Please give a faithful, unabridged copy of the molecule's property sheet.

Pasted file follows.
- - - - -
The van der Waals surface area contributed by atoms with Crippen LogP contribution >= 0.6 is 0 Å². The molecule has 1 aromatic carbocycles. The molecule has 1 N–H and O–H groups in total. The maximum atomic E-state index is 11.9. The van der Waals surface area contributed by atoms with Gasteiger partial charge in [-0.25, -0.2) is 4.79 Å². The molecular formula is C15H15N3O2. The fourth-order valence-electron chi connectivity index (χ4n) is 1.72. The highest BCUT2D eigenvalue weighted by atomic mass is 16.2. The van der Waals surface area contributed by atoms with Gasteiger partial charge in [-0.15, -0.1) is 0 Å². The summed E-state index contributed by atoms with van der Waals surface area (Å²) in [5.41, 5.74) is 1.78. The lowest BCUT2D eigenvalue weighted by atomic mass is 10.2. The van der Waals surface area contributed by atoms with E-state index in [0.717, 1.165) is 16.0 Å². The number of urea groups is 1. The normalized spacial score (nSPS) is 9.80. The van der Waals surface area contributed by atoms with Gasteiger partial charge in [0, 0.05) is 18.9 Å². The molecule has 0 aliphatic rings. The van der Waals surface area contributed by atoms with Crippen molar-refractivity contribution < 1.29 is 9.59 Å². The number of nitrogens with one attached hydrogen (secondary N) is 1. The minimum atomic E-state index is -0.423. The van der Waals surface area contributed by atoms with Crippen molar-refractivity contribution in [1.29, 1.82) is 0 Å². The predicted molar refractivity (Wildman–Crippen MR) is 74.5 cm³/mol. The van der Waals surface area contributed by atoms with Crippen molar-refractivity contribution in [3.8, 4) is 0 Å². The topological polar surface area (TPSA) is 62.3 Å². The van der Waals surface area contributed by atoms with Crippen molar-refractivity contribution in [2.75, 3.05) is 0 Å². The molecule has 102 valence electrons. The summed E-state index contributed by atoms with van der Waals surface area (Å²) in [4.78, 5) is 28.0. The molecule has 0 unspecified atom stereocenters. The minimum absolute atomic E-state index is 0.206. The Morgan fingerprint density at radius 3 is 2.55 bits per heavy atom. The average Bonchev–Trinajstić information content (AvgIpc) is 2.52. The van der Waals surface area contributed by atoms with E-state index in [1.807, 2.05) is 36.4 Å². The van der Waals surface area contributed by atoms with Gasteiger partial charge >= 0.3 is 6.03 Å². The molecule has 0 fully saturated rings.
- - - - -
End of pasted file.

The van der Waals surface area contributed by atoms with Crippen LogP contribution >= 0.6 is 0 Å². The molecule has 1 aromatic carbocycles. The molecule has 1 N–H and O–H groups in total. The maximum atomic E-state index is 11.9. The van der Waals surface area contributed by atoms with Gasteiger partial charge in [-0.25, -0.2) is 4.79 Å². The molecular formula is C15H15N3O2. The fourth-order valence-electron chi connectivity index (χ4n) is 1.72. The highest BCUT2D eigenvalue weighted by atomic mass is 16.2. The van der Waals surface area contributed by atoms with Gasteiger partial charge in [-0.15, -0.1) is 0 Å². The summed E-state index contributed by atoms with van der Waals surface area (Å²) in [5.41, 5.74) is 1.78. The lowest BCUT2D eigenvalue weighted by atomic mass is 10.2. The van der Waals surface area contributed by atoms with E-state index in [0.717, 1.165) is 16.0 Å². The number of urea groups is 1. The normalized spacial score (nSPS) is 9.80. The van der Waals surface area contributed by atoms with Gasteiger partial charge in [0, 0.05) is 18.9 Å². The molecule has 0 aliphatic rings. The van der Waals surface area contributed by atoms with Crippen molar-refractivity contribution < 1.29 is 9.59 Å². The number of nitrogens with one attached hydrogen (secondary N) is 1. The minimum atomic E-state index is -0.423. The van der Waals surface area contributed by atoms with Crippen molar-refractivity contribution in [1.29, 1.82) is 0 Å². The predicted molar refractivity (Wildman–Crippen MR) is 74.5 cm³/mol. The van der Waals surface area contributed by atoms with Crippen molar-refractivity contribution in [3.8, 4) is 0 Å². The topological polar surface area (TPSA) is 62.3 Å². The van der Waals surface area contributed by atoms with Crippen molar-refractivity contribution in [2.75, 3.05) is 0 Å². The molecule has 102 valence electrons. The summed E-state index contributed by atoms with van der Waals surface area (Å²) in [4.78, 5) is 28.0. The molecule has 0 unspecified atom stereocenters. The minimum absolute atomic E-state index is 0.206. The Morgan fingerprint density at radius 3 is 2.55 bits per heavy atom. The average Bonchev–Trinajstić information content (AvgIpc) is 2.52. The van der Waals surface area contributed by atoms with E-state index in [1.807, 2.05) is 36.4 Å². The van der Waals surface area contributed by atoms with Gasteiger partial charge >= 0.3 is 6.03 Å². The molecule has 0 fully saturated rings.